Editorial: Why do we stick with God?
I know a couple who didn’t split up. It seemed for a while like they would. It was a familiar enough story: Tough times, a valuable friendship that got out of hand, infidelity, recrimination, shame, hurt, anger. When it came to it though – to put someone else’s feelings in my own words – they found that quitting each other wasn’t the answer, that life made more sense and worked better with the other person in it; that, despite everything that had gone wrong, living with it and making it better was a better idea than giving up on the other.
This story came back to mind for me, improbably enough, when I heard Stephen Fry’s much discussed recent comments about God. “How dare you create a world in which there is such misery that is not our fault?” he demanded of God, in a clip released on the internet from the Irish TV show The Meaning of Life. “Why should I respect a capricious, mean-minded, stupid God who creates a world that is so full of injustice and pain?”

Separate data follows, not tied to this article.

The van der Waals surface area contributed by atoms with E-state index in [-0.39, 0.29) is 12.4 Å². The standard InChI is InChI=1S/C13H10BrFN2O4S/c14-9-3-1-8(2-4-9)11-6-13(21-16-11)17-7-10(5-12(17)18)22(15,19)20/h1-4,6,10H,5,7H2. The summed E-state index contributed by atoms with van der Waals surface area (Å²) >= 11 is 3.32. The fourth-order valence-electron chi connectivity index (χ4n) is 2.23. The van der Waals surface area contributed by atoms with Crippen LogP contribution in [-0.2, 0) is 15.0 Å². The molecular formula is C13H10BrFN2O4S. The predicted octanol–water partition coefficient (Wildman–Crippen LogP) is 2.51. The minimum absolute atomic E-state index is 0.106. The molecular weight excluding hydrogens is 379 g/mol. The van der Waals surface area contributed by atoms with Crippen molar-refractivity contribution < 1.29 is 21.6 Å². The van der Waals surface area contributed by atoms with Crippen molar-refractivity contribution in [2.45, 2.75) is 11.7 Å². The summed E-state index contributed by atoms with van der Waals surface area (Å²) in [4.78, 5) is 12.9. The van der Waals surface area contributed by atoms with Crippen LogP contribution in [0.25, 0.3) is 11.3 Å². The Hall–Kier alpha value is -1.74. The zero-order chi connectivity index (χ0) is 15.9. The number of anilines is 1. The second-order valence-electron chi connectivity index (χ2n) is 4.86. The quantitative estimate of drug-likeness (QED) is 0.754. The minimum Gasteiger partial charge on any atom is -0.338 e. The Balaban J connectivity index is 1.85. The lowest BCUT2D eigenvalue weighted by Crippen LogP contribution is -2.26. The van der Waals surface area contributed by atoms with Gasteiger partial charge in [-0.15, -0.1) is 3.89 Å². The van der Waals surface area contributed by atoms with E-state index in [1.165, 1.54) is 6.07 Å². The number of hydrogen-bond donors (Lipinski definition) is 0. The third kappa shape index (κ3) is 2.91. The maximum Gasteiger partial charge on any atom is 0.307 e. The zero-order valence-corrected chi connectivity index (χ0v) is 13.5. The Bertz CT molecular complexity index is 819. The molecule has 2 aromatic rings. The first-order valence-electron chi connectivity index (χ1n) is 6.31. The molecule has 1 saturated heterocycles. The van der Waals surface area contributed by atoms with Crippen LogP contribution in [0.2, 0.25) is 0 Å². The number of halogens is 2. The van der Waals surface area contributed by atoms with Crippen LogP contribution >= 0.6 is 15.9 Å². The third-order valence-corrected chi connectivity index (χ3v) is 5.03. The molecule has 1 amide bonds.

What struck me is that these questions are ones that I reckon every adult Christian ever has wrestled with. It is an ancient argument against God, and as strong as it is old. So, if that’s the case, why do all these millions of Christians carry on being Christians? It’s not because they find a knock-down theological argument that makes the problem disappear. Neither is it because they don’t get the problem.
It seems to me that Christians are people who, after they’ve railed against God for the injustice of the world, after they’ve been disappointed in God because of the pain, after they’ve asked for explanations and got no satisfaction, they found that giving up on their relationship with God wasn’t the answer, that life made more sense and worked better with God in it; that, despite all that seems wrong with the world, living with it and making it better was a better idea than giving up on the Other.
• • • • • •
For all those who have asked over the last couple of years about when there will be a digital version of Reform for tablets and smartphones, we will have exciting news in the next edition of the magazine. If you want to jump the digital news queue, follow us on Twitter: @Reform_Mag.
This article was published in the March 2015 edition of Reform.